Throughout an impressive stretch that has seen the Wizards go 15-5 over their last 20 games, Coach Eddie Jordan has simultaneously praised his team's efforts and pointed out flaws.
At 19-14, the Wizards have placed themselves squarely in the thick of the Eastern Conference playoff picture and the team has dug out of its early rut by knocking off several of the league's better teams, including the Dallas Mavericks, Phoenix Suns and Los Angeles Lakers.
Still, Sunday's 116-111 loss at Toronto highlighted a few areas the Wizards need to work on, including a nasty habit of giving up uncontested perimeter shots, an inability to shut down a hot post scorer -- on Sunday it was Raptors forward Chris Bosh -- and a lack of production from an injury-depleted bench that has been consistently outscored by opposing reserves.
"We are getting better at some aspects and we are not getting better at others," Jordan said following Friday's 116-105 win over the Los Angeles Clippers at Verizon Center. "We need to improve the defense and we need to be better at rebounding."
Those two areas will be tested tomorrow night when the Wizards host the Chicago Bulls. The Bulls outrebounded (49-36) and outshot (50.6 percent to 42.5 percent) the Wizards during a 112-94 win in Chicago on Dec. 2 and are on a hot streak, having won 16 of their past 22 games.
The Wizards continue to score at an impressive rate. Sunday's loss was the 17th consecutive game in which they scored at least 100 points. With an average of 108 points per game, the Wizards are the second-highest scoring team in the league behind the Suns, who are averaging 110.8 points.
The Wizards beat the Suns, 144-139, in a memorable overtime shootout on Dec. 22. The greatest gap between the teams, however, is scoring differential. The Wizards are allowing 106.8 points per game, just 1.28 points fewer than they are scoring. The Suns are allowing 102.8, scoring eight points more than they are giving up.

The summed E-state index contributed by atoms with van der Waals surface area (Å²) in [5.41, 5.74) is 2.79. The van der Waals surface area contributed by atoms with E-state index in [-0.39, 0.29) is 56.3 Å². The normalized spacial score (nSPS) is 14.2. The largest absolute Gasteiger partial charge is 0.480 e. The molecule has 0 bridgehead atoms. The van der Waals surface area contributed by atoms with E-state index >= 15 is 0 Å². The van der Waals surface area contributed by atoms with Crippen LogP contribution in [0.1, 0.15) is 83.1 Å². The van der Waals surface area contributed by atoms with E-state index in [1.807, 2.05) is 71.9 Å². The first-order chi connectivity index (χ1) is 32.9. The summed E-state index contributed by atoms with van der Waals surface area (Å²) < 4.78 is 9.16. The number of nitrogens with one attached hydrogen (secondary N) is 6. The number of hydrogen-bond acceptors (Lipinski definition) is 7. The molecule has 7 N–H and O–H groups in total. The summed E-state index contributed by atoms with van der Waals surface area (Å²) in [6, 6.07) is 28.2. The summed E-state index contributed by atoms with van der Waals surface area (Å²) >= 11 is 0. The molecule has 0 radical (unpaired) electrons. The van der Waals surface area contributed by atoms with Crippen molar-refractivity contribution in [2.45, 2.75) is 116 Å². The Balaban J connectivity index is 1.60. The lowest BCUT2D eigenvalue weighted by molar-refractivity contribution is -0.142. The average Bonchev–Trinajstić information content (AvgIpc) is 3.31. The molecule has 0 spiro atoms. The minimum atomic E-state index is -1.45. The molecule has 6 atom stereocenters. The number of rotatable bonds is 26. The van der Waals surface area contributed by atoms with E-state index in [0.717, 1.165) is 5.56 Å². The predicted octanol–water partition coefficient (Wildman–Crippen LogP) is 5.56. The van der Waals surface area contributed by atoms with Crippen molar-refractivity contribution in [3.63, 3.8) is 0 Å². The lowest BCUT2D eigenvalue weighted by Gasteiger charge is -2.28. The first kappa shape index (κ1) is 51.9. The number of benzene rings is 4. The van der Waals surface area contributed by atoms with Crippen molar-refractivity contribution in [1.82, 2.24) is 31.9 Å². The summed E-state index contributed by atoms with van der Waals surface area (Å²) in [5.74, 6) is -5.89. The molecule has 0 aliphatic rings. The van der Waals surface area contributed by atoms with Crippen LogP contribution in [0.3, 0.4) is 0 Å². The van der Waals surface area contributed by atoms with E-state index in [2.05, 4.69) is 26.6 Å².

During an 18-game stretch that concluded with Wednesday's 108-105 win over the Milwaukee Bucks, the Wizards averaged just over 119 points per 100 possessions. To put that in historical perspective, the 72-win Michael Jordan-led Bulls of 1995-96 -- considered to be one of the greatest teams in league history -- averaged 115.8.
However, during the same stretch, the Wizards allowed 114.5 points per 100 possessions, which is about the same as the 62-loss Denver Nuggets of 1990-91.
The Wizards showed how dangerous they can be in the fourth quarter Sunday when they flirted with erasing a 22-point deficit by ending the game on a 30-13 run.
The key difference between the teams was overall energy. After getting off to a sluggish start, the Wizards picked up their defensive intensity when Jordan went to a press in the fourth quarter, started forcing turnovers and began hitting shots.
"The thing we have to do is come out with that kind of energy at the start of the game," said Caron Butler, who scored 15 of his 24 points in the fourth quarter. "When we've done that, we've proven that we can beat any team in this league."
All About Arenas
Gilbert Arenas won the Eastern Conference player of the week award for the third time this season. He was similarly honored for the weeks ending Dec. 11 and Dec. 18 and was named conference's player of the month for December.
Arenas's lavish celebration Friday night of his 25th birthday was part of an already good week. He led the Wizards to a 2-1 record last week by averaging 33.3 points, 7.3 assists and 2.7 steals. He made 47.1 percent of his shots, 84.4 percent of his free throws and established season highs with 11 rebounds against Milwaukee on Wednesday and 12 assists against the Clippers on Friday.
The Wizards are 16-2 when Arenas scores at least 30 points this season.